Cano could very well carry the Yankees to their 28th championship on his back alone. His two home runs and six RBIs on the final game of the season show just how dangerous he can be with the bat.

Cano has been highly praised his career but he has a opportunity to join some Yankee immortals with a breakout postseason. He seems ready to do it. Yankees fans have watched him grow up as a little pup at 22 in 2005 to the strapping “Best In Show” purebred we see today at age 29 in 2012.

Any way you look at it, Cano is a star. This postseason he can become a superstar.

MIDSEASON GRADE: A-

SECOND-HALF GRADE: B+

OVERALL GRADE: A-

BACKUP – JAYSON NIX (4 HRs, 18 RBIs, .243 BA)

When you look at the numbers Nix put up this season you might think he was a failure and the Yankees would be looking to get rid of him. But Nix is one of those players that numbers do not tell the story.

Nix, 30, was not in the team’s original blueprint for 2012. He was invited to spring training as a non-roster player and he hit .323 while not embarrassing himself playing shortstop, second base, third base and the outfield.

So when the Yankees decided the had enough of the errors from Eduardo Nunez they summoned Nix from Triple-A Scranton/Wilkes-Barre on May 3.

So Nix played some left for Brett Gardner, some shortstop for Derek Jeter, Some second for Cano and some third for Alex Rodriguez. He committed only four errors all season.

His home run and RBI total do not look like much but he only received a 177 at-bats. Nix solidified this team as infield reserve and he simply was this team’s best bunter this season. So Nix did the little things to help the Yankees win and that is something very special.

Unfortunately, Nix suffered a left hip flexor injury in a game against the Toronto Blue Jays on Sept. 27 and he is expected to miss the next 10 to 14 days. So Nix will not be on the postseason roster in the American League Division Series that begins on Sunday.

But Nix did a good job for the Yankees whether he plays in the postseason or not.

MIDSEASON GRADE: C

SECOND-HALF GRADE: C+

OVERALL GRADE: C+

The Yankees also used Nunez and Ramiro Pena at the position, although Pena was designated for assignment and released.

Nunez, however, will be the backup at second in place of Nix in the postseason. But he won’t play here because Cano is not coming out of the lineup, barring injury.

Nunez, 25, has swung the bat well since he recall on Sept. 1 and he likely will replace Andruw Jones as the team’s right-handed hitting designated hitter.

Nunez hit .227 with two home runs and 16 RBIs in 33 games at Scranton. But he was hampered most of the season with a right thumb injury that sidelined him for more than two months. The Yankees do not look at Nunez as a second baseman but as a future starting shortstop.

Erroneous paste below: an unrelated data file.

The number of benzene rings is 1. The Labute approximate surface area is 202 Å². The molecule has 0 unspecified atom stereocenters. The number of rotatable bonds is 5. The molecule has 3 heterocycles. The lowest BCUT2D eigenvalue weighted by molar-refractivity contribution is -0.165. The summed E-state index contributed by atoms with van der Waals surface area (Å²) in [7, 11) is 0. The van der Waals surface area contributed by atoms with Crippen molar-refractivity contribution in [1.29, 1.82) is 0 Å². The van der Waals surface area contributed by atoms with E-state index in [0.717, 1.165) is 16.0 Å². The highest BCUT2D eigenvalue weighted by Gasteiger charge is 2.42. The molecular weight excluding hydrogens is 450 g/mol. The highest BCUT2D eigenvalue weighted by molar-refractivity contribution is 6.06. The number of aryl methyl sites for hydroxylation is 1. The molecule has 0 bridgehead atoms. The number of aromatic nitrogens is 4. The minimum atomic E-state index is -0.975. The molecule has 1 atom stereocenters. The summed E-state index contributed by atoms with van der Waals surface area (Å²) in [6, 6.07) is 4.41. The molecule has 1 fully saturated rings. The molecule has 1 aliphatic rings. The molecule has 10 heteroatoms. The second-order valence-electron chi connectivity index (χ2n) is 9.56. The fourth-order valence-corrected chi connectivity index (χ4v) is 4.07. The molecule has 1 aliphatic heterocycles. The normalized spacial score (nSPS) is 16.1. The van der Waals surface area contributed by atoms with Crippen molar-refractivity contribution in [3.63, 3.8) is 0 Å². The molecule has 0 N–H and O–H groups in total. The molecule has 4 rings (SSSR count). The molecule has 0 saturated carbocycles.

At Scranton, Corban Joseph, 23, hit .266 with 13 home runs and 56 RBIs in 84 games after replacing Kevin Russo, 28, once he was recalled from Trenton. Though Joseph once held prospect status, his star has fallen somewhat and he is not considered more than a potential backup second baseman at this point.

The Yankees do have a pair of raw former shortstops playing second base in the minors in Angelo Gumbs and Jose Pirela.

Gumbs, 19, hit .272 at Class-A Charleston but his defense is such he may end up being shifted to the outfield. Loaded with speed (28 stolen bases), Gumbs is the team’s eighth-ranked prospect.

Pirela, 22, played all over the diamond at Trenton and hit .293 in 82 games. He is ranked as the team’s 15th best prospect. But he looks to be a potential utilityman in the majors.

OVERALL POSITION GRADE: A

Cano is the best second baseman in baseball and he is the best player a on talented Yankee team. He is also primed for a monster postseason if he continues to hit as he has done the final nine games of the season.

Cano is also playing in the next to his last season under contract with the Yankeees and he switched agents to hire Scott Boras. So after the 2013 season the Yankees are going to have to pony up some serious money to Cano to keep him in pinstripes while maintaing their pledge to reduce payroll by 2014.

Good luck with that task.

Cano is worth an awful lot and Boras will not hear anything about a home-team discount. The Yankees, much less any team in baseball, have anyone who can replace what Cano does for the Yankees.

So they are going to have to open their wallets if they want to keep him. My guess is they will. But with Boras in the mix anything is possible. Remember Boras’ antics during Rodriguez’s contract negotiations?

Yankee fans and A-Rod would like to forget.